persuasion

Getting to the Point by Scrapping Padded Prose

Padded prose clogs up the message you want to deliver to your audience. Choose words wisely and make each one count. Lean language is more audience-friendly and likely to inform, impress and persuade people.

Padded prose clogs up the message you want to deliver to your audience. Choose words wisely and make each one count. Lean language is more audience-friendly and likely to inform, impress and persuade people.

Padded prose is a good way to bore, confuse or frustrate readers. So why do writers keep wasting keystrokes and tempting the patience of their audiences?

It’s not ignorance. Any book about effective writing encourages lean language. Writing instructors are blunter in their advice – “say what you mean, and no more.”

“In old baseball films, pitchers would execute an absurd, double-rocking windup before throwing the ball. The extra histrionics did nothing but bore the crowd and sap their own energy,” writes Ron Reinalda. “Similarly, today’s writers toss in superfluous phrases before making a point. Readers have no use for them, and they waste everyone’s time.”

In his blog for ragan.com, Reinalda provides a list of verbal “culprits.” It’s a long list, but it would have to be even longer to cover the entire wasteland of superfluity. Here’s a few of his most wince-inducing bugaboos: 

  • Not surprisingly – “If it’s not surprising, why mention it?”

  • Never forget that – Readers will decide whether it’s forgettable or not.

  • The truth is – “Is revealed truth or just a truism?” Or just a lazy transition?

  • The fact of the matter is – Ugh. Just spit out the “fact.”

  • I want to start off by saying – “Too late. You started off by clearing your throat.

There are other page-wasters that add no meaning while exasperating the reader. My short list includes:

  • The fact that – The fact is you should rewrite your sentence and leave out this useless and clunky phrase.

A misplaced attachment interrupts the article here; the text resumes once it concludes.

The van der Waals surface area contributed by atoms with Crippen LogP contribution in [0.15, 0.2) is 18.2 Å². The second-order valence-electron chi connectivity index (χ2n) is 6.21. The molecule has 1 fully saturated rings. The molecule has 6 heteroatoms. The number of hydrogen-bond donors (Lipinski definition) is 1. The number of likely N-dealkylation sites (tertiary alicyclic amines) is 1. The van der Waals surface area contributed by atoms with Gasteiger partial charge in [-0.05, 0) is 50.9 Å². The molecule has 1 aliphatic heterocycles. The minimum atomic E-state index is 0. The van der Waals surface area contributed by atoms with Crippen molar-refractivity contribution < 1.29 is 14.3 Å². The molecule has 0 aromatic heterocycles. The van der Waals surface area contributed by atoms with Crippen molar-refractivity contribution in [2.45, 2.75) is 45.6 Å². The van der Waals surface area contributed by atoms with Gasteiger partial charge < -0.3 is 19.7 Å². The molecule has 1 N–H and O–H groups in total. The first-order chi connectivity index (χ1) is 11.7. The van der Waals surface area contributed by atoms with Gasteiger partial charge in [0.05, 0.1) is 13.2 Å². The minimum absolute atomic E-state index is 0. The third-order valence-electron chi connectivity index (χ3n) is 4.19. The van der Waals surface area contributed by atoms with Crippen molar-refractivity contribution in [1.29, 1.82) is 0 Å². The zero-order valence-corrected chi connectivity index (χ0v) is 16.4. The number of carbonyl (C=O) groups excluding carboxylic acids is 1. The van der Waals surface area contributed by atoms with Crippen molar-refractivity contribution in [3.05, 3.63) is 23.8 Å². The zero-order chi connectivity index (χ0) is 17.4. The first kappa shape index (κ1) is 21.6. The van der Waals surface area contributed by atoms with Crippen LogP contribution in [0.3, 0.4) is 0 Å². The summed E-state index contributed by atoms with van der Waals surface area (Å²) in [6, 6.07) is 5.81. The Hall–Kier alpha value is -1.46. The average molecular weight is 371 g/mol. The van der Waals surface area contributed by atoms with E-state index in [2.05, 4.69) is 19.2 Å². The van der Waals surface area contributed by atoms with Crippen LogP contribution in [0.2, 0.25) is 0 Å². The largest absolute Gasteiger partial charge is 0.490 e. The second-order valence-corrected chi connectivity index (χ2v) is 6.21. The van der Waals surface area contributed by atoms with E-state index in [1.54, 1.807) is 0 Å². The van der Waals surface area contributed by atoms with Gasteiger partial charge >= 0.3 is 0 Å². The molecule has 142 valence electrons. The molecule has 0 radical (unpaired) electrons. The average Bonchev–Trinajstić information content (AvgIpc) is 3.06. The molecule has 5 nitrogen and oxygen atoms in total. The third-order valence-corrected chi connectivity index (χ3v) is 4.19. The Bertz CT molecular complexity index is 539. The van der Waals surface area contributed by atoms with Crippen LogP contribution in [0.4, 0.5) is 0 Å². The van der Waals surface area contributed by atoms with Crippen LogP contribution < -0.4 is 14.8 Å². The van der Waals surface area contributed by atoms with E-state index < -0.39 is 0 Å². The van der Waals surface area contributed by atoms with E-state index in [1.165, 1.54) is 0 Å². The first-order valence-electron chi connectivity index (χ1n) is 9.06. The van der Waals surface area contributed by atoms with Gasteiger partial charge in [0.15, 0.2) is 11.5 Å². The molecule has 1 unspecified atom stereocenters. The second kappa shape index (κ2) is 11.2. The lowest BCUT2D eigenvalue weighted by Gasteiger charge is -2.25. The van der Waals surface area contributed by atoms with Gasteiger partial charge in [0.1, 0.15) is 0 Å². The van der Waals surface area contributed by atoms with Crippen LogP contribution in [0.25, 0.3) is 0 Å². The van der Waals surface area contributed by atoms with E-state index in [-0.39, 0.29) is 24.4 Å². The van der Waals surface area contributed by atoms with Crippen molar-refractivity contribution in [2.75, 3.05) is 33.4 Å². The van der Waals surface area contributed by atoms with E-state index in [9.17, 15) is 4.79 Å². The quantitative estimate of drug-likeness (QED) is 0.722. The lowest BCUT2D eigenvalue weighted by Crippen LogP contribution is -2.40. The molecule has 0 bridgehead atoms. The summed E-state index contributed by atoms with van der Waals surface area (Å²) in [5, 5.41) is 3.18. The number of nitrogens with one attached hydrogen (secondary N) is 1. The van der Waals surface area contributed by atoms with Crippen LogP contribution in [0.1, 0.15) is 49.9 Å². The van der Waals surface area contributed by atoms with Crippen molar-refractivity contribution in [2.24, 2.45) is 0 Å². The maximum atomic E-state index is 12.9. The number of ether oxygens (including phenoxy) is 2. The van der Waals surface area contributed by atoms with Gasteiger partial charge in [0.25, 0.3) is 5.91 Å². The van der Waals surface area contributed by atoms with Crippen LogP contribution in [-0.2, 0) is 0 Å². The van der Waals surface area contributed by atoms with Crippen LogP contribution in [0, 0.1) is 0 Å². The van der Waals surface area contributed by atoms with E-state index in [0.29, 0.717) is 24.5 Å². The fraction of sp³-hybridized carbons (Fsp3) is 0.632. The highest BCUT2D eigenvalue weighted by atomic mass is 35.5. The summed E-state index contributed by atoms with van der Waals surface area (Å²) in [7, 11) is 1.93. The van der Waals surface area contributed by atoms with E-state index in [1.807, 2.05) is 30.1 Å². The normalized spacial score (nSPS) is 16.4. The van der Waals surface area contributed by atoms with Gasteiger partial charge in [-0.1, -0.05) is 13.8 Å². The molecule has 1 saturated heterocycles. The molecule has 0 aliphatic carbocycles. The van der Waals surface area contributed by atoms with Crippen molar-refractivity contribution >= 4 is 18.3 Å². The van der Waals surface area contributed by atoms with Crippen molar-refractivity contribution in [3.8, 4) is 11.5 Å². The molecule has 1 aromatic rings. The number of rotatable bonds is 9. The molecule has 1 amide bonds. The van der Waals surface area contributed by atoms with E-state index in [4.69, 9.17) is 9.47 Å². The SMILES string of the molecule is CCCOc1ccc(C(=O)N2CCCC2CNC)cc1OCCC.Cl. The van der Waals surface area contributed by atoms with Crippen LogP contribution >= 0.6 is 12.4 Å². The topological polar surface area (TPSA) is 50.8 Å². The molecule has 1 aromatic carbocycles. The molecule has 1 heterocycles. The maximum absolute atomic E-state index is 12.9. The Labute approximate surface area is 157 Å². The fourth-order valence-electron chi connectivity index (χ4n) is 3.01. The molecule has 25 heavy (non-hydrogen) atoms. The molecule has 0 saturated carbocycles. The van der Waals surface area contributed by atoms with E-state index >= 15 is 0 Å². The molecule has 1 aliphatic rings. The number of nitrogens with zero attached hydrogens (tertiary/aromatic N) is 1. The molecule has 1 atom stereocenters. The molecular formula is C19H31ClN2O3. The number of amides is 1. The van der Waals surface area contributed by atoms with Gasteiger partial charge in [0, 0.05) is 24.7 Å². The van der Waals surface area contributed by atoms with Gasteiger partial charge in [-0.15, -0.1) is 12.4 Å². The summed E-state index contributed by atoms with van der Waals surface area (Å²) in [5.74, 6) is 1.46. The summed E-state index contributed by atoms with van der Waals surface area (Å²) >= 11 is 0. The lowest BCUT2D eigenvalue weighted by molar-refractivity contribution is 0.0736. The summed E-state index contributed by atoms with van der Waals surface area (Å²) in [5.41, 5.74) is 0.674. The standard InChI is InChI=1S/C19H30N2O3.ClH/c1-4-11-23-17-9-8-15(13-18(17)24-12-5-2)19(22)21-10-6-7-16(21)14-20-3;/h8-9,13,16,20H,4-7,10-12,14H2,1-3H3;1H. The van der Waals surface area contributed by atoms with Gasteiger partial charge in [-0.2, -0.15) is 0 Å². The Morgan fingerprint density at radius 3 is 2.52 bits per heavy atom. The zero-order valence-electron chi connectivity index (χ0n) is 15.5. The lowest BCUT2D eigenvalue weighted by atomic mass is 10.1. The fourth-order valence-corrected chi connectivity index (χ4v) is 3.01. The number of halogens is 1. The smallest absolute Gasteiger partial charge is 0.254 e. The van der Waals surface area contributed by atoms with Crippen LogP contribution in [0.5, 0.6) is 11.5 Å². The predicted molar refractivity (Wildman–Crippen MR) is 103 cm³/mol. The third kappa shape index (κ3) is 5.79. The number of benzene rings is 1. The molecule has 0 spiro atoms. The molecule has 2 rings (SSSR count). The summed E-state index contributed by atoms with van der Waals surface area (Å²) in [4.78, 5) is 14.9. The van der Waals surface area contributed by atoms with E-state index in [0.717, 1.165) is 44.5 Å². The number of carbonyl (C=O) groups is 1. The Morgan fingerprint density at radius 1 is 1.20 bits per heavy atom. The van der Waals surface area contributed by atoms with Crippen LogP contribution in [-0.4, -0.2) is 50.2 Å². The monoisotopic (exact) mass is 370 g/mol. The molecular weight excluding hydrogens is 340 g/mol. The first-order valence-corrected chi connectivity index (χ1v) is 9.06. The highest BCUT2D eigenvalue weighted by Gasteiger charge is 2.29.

• In order to – The infinitive form of a verb can do this job without any help. (“To support” rather than “In order to support”)

  • Literally – This has become the new “like” and “you know” in speech and writing. When used correctly, this is helpful adverb. Most of the time, it is used as a crutch or exclamation mark.

Dead wood in sentences is just part of the problem. As Reinalda points out, “Many writers don’t get to the damn point.” At times, it seems writers don’t know what point they are trying to make, which can make superfluous phrasing all the more irritating.

If you rationalize flabby prose by pointing to your “conversational style” or “old habits,” you are off base. Flabby speech is as cringe-worthy as flabby prose. You can drop old habits, pretty much like you have with rotary phones and DVDs.

Your writing should matter, so write like it matters. Spend time thinking about what you want to say, master your topic so you know what’s important and then commit your thoughts to words – words that tell your story, explain your point of view or share valuable information and no more.

Gary Conkling Image.jpg

Gary Conkling is principal and co-founder of CFM Strategic Communications, and he leads the firm's PR practice, specializing in crisis communications. He is a former journalist, who later worked on Capitol Hill and represented a major Oregon company. But most importantly, he’s a die-hard Ducks fan. You can reach Gary at garyc@cfmpdx.com and you can follow him on Twitter at @GaryConkling.